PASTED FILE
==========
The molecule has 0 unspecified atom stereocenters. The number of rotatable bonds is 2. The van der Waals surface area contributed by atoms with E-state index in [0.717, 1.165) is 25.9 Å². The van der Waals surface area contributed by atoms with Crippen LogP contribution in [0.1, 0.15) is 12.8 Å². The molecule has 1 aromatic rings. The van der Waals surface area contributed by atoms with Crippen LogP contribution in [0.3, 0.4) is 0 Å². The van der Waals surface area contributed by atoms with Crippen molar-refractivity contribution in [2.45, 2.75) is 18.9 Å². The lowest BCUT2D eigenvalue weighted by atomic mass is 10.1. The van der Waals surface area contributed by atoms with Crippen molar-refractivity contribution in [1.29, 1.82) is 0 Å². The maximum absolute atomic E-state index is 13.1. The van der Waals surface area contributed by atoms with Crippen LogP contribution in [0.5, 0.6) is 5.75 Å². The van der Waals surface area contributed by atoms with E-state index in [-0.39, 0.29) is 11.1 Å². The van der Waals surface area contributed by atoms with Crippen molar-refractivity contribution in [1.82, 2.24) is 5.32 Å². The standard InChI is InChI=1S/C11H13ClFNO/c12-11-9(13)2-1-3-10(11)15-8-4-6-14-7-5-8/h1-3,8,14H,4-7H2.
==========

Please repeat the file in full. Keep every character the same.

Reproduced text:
The molecule has 0 unspecified atom stereocenters. The number of rotatable bonds is 2. The van der Waals surface area contributed by atoms with E-state index in [0.717, 1.165) is 25.9 Å². The van der Waals surface area contributed by atoms with Crippen LogP contribution in [0.1, 0.15) is 12.8 Å². The molecule has 1 aromatic rings. The van der Waals surface area contributed by atoms with Crippen LogP contribution in [0.3, 0.4) is 0 Å². The van der Waals surface area contributed by atoms with Crippen molar-refractivity contribution in [2.45, 2.75) is 18.9 Å². The lowest BCUT2D eigenvalue weighted by atomic mass is 10.1. The van der Waals surface area contributed by atoms with Crippen molar-refractivity contribution in [1.29, 1.82) is 0 Å². The maximum absolute atomic E-state index is 13.1. The van der Waals surface area contributed by atoms with Crippen LogP contribution in [0.5, 0.6) is 5.75 Å². The van der Waals surface area contributed by atoms with E-state index in [-0.39, 0.29) is 11.1 Å². The van der Waals surface area contributed by atoms with Crippen molar-refractivity contribution in [1.82, 2.24) is 5.32 Å². The standard InChI is InChI=1S/C11H13ClFNO/c12-11-9(13)2-1-3-10(11)15-8-4-6-14-7-5-8/h1-3,8,14H,4-7H2.